Whether you’ve been in China for a year or 10, you are probably familiar with seeing Chinese people fight over who pays the bill.
But, have you ever stopped to wonder why they do it?
After all, it’s quite common for us to share the responsibility or pay for only ourselves on most occasions.
Surely, you have heard of the term face [面子 miàn zi] be tossed around, but what does it actually mean?
This is one of the toughest concepts for Westerners in China to grasp and one of the deepest-ingrained in Chinese culture.
The idea of ‘face’ roughly translates as ‘honor’, ‘good reputation,’ or ‘respect.’
Face is a Chinese concept that can be broken down into 4 parts:
- 1) Losing face [diū miàn zi 丢面子]: this involves one’s intentions being exposed.
- 2) Giving face [gěi miàn zi 给面子]: this involves showing respect to others.
- 3) Saving face [liú miàn zi 留面子]: this involves intentionally covering up your mistakes.
- 4) Receiving face [jiǎng miàn zi 讲面子]: this occurs when others show you respect.
The largest reason this is so difficult for expats is that the Chinese live or die by it.
They will do anything and everything they can to give face and avoid losing their own face at all times.
As a result, this can cause massive problems when it comes to many aspects of life: performance reviews, paying for meals, gift giving, blame/responsibility for failure, etc.
Chinese do not like answering “yes” or “no” questions directly because the answer might cause someone to lose face.
They will prefer to say “maybe” or “yes” when in reality they mean “no,” or convey “no” in a way that foreigners don’t understand. This behavior sometimes causes confusion and anger with Westerners who expect a “yes” or “no.”
A typically confusing situation might go something like this: A foreigner takes his motorcycle to a mechanic.
As he’s about to leave, he asks the mechanic if it will be ready the next day. The mechanic says yes because he doesn’t want to be rude.
The next day, the foreign man returns to the mechanic, and becomes angry upon hearing his motorcycle hasn’t been fixed yet.
The mechanic can’t understand why the man is so upset. In his mind, the foreigner should have asked him when the car would be ready, and then he could have given him a more specific timeframe.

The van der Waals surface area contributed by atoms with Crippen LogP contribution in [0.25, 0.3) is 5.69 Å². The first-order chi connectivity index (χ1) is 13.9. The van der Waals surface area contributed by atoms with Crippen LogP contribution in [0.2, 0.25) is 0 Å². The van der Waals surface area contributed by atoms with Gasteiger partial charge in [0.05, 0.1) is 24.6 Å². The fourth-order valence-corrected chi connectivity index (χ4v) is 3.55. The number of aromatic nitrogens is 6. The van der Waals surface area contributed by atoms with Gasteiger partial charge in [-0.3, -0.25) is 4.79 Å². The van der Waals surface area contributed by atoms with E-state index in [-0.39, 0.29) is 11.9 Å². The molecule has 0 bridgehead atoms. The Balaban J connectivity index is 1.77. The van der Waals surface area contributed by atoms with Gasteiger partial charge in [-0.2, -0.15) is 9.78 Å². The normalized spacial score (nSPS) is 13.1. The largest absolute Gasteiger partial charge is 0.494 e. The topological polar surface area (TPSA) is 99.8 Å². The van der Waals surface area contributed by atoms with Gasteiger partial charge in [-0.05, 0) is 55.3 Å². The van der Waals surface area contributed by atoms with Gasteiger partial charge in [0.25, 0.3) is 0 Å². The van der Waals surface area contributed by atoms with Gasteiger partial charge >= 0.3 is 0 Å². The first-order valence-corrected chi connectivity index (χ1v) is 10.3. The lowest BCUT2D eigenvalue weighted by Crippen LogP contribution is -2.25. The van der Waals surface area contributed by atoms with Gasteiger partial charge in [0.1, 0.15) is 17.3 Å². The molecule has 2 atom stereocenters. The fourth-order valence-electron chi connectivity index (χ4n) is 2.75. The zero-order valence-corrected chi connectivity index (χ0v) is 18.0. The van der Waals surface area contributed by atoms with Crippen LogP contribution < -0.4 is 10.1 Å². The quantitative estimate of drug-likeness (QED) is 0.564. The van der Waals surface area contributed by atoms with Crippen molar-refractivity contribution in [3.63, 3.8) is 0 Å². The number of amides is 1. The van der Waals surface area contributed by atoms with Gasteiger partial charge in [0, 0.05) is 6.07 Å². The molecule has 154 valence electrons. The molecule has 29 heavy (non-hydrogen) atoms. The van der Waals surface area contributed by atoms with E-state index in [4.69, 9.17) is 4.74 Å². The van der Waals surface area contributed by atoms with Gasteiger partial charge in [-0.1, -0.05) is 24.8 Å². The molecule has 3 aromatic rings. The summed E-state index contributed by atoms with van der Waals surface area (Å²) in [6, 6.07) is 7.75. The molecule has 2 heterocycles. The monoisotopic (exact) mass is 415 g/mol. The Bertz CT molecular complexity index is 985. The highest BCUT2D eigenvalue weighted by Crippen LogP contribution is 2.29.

Smoking is incessant and rampant in Chinese society.
Expect to be offered cigarettes, even from strangers.
They do this as a way to establish friendship, and refusal means you don’t want to be their friend.
It is okay to accept the cigarette and put it behind your ear, thank them, then give it to someone else later on if you aren’t a smoker.
So, now that you have a basic understanding of face, let’s move into why face makes them Chinese people often “fight” over who pays for a meal.
Usually, one person pays for everyone at the table.
It is usually the person who is older, the one perceived to be more financially stable, or the person who makes the initial plans and invites others along who pays (but it’s usually a man).
Although we are used to paying for our own meals around other Westerners, it might be expected of us to pay for Chinese friends (especially females).
Although they won’t say anything, they might be deeply disappointed that we didn’t pay for them, especially when it’s a meal they can hardly afford, but is of little consequence to us as a result of the large salary gap.
Some friends will play the “face” game and insist on paying, but are secretly hoping to lose the game and have their meal be paid for.
If they are beat by someone else, as long as they try to pay then they will earn or save face and not look greedy or cheap (which is when we sometimes see people throwing their cash or debit card at the waitress, or they will quietly leave the table to pretend to go to the bathroom, only to actually go and pay the bill before anyone else can do so).
Some people are honest and more direct and will happily agree to splitting a meal or taking turns paying, which happens more often when the people eating together are younger, like in their 20s.
Some girls might be surprised that we’ve paid for them, and take it as a symbol of intent to be serious with them.
Be keenly aware of relationships with each individual in order to make sure not to strain it.
These examples, in the context of conversation, especially with a potential language barrier in place, can become frustrating.
Trying to understand “face” is something that takes many years of careful observation.
You will be confused and make mistakes along the way, such as insisting or demanding direct responses.
This will possibly alienate Chinese people who don’t understand our need for directness.
It might cost jobs, business partners, or even a romantic relationship.
Even if you disagree with the idea and refuse to play the game, at least make it a mission to understand it as much as possible so as to not hurt yourself or others along the way.
I’ve found that asking friends to explain situations helps, but it’s better to jump in and try it for yourself.